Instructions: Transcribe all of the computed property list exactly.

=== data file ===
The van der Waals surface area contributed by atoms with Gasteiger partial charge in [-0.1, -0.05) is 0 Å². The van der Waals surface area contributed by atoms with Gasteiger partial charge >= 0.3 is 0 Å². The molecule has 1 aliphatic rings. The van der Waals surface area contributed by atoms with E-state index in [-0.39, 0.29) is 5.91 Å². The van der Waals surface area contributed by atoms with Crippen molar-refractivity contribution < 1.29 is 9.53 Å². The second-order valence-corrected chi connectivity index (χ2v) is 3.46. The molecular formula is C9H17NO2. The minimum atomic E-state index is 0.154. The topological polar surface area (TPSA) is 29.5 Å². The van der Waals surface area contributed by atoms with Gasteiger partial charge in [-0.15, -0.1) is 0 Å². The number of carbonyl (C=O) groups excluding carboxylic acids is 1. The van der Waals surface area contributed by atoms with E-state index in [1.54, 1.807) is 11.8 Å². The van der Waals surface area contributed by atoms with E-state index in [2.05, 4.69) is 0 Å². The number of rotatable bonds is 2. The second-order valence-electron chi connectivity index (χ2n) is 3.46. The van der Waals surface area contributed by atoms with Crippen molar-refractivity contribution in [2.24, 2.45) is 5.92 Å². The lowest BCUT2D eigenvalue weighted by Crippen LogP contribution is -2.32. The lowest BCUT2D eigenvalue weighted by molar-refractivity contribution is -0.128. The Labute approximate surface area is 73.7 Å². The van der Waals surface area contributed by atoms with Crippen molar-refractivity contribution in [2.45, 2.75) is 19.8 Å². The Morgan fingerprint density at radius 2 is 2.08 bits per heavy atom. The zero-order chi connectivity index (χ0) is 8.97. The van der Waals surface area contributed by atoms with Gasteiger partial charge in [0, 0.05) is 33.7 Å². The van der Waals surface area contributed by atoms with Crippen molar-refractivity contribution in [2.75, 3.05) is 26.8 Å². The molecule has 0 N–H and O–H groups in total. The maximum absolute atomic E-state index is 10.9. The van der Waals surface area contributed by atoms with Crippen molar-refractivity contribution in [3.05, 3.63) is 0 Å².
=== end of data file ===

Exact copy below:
The van der Waals surface area contributed by atoms with Gasteiger partial charge in [-0.1, -0.05) is 0 Å². The van der Waals surface area contributed by atoms with Gasteiger partial charge >= 0.3 is 0 Å². The molecule has 1 aliphatic rings. The van der Waals surface area contributed by atoms with E-state index in [-0.39, 0.29) is 5.91 Å². The van der Waals surface area contributed by atoms with Crippen molar-refractivity contribution < 1.29 is 9.53 Å². The second-order valence-corrected chi connectivity index (χ2v) is 3.46. The molecular formula is C9H17NO2. The minimum atomic E-state index is 0.154. The topological polar surface area (TPSA) is 29.5 Å². The van der Waals surface area contributed by atoms with Gasteiger partial charge in [-0.15, -0.1) is 0 Å². The number of carbonyl (C=O) groups excluding carboxylic acids is 1. The van der Waals surface area contributed by atoms with E-state index in [1.54, 1.807) is 11.8 Å². The van der Waals surface area contributed by atoms with E-state index in [2.05, 4.69) is 0 Å². The number of rotatable bonds is 2. The second-order valence-electron chi connectivity index (χ2n) is 3.46. The van der Waals surface area contributed by atoms with Crippen molar-refractivity contribution in [2.24, 2.45) is 5.92 Å². The lowest BCUT2D eigenvalue weighted by Crippen LogP contribution is -2.32. The lowest BCUT2D eigenvalue weighted by molar-refractivity contribution is -0.128. The Labute approximate surface area is 73.7 Å². The van der Waals surface area contributed by atoms with Crippen molar-refractivity contribution in [2.45, 2.75) is 19.8 Å². The Morgan fingerprint density at radius 2 is 2.08 bits per heavy atom. The zero-order chi connectivity index (χ0) is 8.97. The van der Waals surface area contributed by atoms with Gasteiger partial charge in [0, 0.05) is 33.7 Å². The van der Waals surface area contributed by atoms with Crippen molar-refractivity contribution in [2.75, 3.05) is 26.8 Å². The molecule has 0 N–H and O–H groups in total. The maximum absolute atomic E-state index is 10.9. The van der Waals surface area contributed by atoms with Crippen molar-refractivity contribution in [3.05, 3.63) is 0 Å².